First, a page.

When children were classified on the basis of the initial OSA-18 total score, there was a consistent relationship between the extent of improvement and the severity of the sleep disturbance as reported by the caregivers. When children were classified by RDI, the most severely affected group showed the greatest degree of improvement as well, but the moderately affected group showed the least improvement. This implies that the OSA-18 survey and polysomnography measure different aspects of OSA, which is confirmed by the lack of a significant correlation between RDI and OSA-18 total score.

Polysomnography is used to evaluate a variety of physiological parameters associated with sleep. In contrast, the OSA-18 survey uses a caregiver proxy to evaluate a child's behavior. There are a number of reasons why these 2 methods of evaluation might not generate identical results. For example, caregivers may not observe their child during rapid eye movement sleep and fail to note the peak incidence of apnea and hypopnea, which would be recorded during polysomnography. It is likely that the best approach for estimating improvement in OSA after adenotonsillectomy would be direct evaluation of a child's daytime behavior with psychometric methods in combination with polysomnography to evaluate sleep disturbance.

The present study, to our knowledge, is the first prospective study of improvements in quality of life after adenotonsillectomy in children with OSA proven by polysomnography. This study excluded children with milder forms of sleep disturbance such as primary snoring or upper airway resistance.6 However, this study has a number of limitations. It was not possible to use a control group of children who were diagnosed with OSA but did not undergo adenotonsillectomy. As a consequence, we cannot exclude the possibility that improvement after surgery was due in part to a tendency of the condition to improve with time. In addition, it is not known if the benefits of surgical therapy for OSA last beyond the 6-month follow-up period of this study.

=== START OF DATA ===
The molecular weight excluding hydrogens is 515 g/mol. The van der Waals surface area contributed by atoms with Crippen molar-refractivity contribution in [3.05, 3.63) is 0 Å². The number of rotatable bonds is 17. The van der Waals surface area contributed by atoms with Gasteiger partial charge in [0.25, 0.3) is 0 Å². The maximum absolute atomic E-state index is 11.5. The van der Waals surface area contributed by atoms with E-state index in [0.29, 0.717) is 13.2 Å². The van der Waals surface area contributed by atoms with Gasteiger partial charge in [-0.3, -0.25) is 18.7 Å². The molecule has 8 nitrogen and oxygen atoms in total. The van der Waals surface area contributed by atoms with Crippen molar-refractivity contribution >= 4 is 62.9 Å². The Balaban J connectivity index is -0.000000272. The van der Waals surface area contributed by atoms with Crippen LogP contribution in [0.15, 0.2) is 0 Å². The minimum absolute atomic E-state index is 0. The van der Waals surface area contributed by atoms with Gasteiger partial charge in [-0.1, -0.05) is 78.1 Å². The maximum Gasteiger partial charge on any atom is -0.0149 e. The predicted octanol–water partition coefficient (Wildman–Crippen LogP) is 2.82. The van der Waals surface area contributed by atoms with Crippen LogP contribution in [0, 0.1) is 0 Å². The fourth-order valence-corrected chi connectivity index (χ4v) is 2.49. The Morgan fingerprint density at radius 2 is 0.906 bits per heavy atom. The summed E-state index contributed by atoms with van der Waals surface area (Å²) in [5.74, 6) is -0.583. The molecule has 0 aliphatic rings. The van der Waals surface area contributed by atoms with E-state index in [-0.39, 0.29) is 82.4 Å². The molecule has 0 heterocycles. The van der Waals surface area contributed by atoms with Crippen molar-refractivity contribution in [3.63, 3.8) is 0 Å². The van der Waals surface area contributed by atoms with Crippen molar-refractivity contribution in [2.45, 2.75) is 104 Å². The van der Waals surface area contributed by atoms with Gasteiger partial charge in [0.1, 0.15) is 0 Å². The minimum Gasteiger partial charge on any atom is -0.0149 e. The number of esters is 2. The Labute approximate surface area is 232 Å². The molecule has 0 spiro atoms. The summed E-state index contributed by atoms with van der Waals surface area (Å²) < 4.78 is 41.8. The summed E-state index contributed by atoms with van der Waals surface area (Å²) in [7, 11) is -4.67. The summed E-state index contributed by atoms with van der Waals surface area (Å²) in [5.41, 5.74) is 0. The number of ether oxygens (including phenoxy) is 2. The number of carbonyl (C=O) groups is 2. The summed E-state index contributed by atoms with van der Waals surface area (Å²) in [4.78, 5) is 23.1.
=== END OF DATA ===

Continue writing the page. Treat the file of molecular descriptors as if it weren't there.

Children with significant comorbidities and children younger than 3 years were excluded from the present study. Therefore, no comment can be made about the outcome of adenotonsillectomy for OSA in these children. Furthermore, since the OSA-18 survey was validated in English, non-English speakers were excluded, and this introduces a further limitation. In addition, almost three quarters of the children included in the study are male. This may be a consequence of the small sample size, but it is conceivable that some aspect of the inclusion process favors male subjects. In spite of these shortcomings, the improvement in OSA-18 scores was dramatic and comprehensive, suggesting that caregivers perceive an unequivocal benefit after adenotonsillectomy for OSA in children older than 3 years who are free of significant comorbidities.

CONCLUSION

Children without significant comorbidities show a marked improvement in the domains of sleep disturbance, physical symptoms, emotional symptoms, and daytime functioning as reported by their caregivers after adenotonsillectomy for OSA.